What To Do After Bankruptcy Discharge?

Bankruptcy can be an absolute necessity for a number of people. Whether you're filing for Chapter 7 bankruptcy (aka "simple bankruptcy") or Chapter 13 bankruptcy (commonly known as a "debt repayment plan bankruptcy"), there are several things that you should know about the process once it's "finished." Simply because you have finalized all of the paperwork and that you have been given a status of "discharge" does not mean that you are entirely finished with the process in total. This brief guide will serve to help you with what you should do after a bankruptcy discharge.

Make Sure You Have Paperwork

All of your paperwork should be properly collected and you should make sure it is all in order, for your own sake. You should have received a full copy of your bankruptcy petition from your attorney after your discharge.

A petition is approximately 30 to 60 pages long and basically contains all of the information on your case, ranging from everything from your assets to facts about your debt. In conjunction with your petition, you should also have received a notice of bankruptcy filing directly from the court itself. This document should headline all of the deadlines that you made (or missed), many of which affect the outcome of the trial itself.

Pay Any Non-Discharged Debts

Filing for bankruptcy does not discharge you from all debts. There are a number of debts that are simply non-dischargeable, such as taxes and student loans, and you should begin making plans to repay these debts as soon as possible. As soon as you receive a discharge notice, you should begin making provisions to pay these off by contacting the appropriate creditors or lending office. There are numerous programs, many of which the court will recommend, that involve setting up an income-based repayment plan for your numerous loans and debts that have not been discharged.

Start Rebuilding Credit

There are a number of ways you can go about rebuilding your credit, but the best way is to sign up for a secured credit card. A secured credit card is one that shares money with your bank, through either your checking or savings account, and acts as collateral towards building your credit.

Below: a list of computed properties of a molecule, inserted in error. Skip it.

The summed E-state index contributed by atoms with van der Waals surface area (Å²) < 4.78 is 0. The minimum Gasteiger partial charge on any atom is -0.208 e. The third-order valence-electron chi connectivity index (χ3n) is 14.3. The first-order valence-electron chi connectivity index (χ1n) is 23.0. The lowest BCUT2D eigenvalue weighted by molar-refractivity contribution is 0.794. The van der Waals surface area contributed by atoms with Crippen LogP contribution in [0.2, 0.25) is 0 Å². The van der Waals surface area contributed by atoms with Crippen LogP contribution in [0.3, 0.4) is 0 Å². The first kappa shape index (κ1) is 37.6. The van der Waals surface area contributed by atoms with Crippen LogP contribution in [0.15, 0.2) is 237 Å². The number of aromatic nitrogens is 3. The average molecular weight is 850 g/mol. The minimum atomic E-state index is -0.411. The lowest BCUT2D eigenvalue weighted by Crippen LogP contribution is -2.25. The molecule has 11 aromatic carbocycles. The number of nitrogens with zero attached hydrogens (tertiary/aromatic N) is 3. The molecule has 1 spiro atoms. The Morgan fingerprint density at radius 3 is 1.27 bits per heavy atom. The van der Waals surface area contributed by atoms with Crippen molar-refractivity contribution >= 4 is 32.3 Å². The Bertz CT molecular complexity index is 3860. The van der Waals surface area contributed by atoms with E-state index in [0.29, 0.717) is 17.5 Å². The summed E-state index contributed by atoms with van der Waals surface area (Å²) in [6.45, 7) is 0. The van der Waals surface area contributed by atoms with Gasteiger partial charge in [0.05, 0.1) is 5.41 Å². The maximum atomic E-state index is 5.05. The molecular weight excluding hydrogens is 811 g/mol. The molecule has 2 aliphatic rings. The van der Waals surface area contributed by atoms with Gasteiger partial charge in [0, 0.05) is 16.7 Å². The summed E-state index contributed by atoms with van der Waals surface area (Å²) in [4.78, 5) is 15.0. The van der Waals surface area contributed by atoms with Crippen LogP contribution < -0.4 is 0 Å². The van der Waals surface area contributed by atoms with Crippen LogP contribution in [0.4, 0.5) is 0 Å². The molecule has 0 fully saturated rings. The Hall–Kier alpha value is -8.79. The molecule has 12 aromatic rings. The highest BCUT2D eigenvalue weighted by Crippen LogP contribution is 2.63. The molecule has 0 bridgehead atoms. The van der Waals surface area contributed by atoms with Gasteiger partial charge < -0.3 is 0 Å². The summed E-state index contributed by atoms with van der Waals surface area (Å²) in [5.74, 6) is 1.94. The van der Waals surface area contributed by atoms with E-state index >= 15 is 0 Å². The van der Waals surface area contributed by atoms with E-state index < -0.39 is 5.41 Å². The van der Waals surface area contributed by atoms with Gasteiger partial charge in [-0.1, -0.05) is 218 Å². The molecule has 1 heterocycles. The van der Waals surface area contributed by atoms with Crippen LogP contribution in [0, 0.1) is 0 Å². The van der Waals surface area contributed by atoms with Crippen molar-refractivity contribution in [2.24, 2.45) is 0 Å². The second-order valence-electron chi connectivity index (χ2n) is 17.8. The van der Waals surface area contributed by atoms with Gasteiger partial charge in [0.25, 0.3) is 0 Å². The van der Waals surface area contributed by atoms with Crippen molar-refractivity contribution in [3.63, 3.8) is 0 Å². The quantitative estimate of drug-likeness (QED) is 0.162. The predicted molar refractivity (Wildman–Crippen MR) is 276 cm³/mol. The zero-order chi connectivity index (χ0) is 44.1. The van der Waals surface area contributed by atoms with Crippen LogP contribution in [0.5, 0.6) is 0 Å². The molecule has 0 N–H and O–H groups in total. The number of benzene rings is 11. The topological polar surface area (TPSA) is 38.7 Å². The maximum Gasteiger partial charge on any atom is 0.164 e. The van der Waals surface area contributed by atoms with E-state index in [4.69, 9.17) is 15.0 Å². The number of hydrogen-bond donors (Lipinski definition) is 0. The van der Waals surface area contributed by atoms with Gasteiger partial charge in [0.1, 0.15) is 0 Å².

It is important, however, to never use more than 10 to 20% of your available credit. Although this advice is often offered to all credit card owners, the point must be driven home to those who have filed for bankruptcy. It is important to not let your past mistakes come back and haunt you in the form of poor credit and an inability to pay back loans.

Keep Up With Home and Car Payments

If you filed for bankruptcy, the bank will have a lien on your home. This does not matter if you reaffirmed your mortgage or not. It is important to simply continue to pay your bills on time when it comes to your home. However, if you did not reaffirm your home, the bank cannot obtain a deficiency judgment against you. This is not an excuse to not pay your bills, however. This is simply a clause used to protect homeowners who might have a bit of trouble coming up with the money after filing for bankruptcy. If you did not reaffirm your debts, this matter will also not be reported to the credit bureau, which can help your credit standing, as well.

Receiving a discharge notice about your bankruptcy does not mean that the process is over. Although the legal hoops you have to jump through are mainly complete, there are a number of financial issues you should address. With this information, you should have a better idea of those which you might need to address. For more information, contact a professional attorney, like those found at http://www.wflaw.net.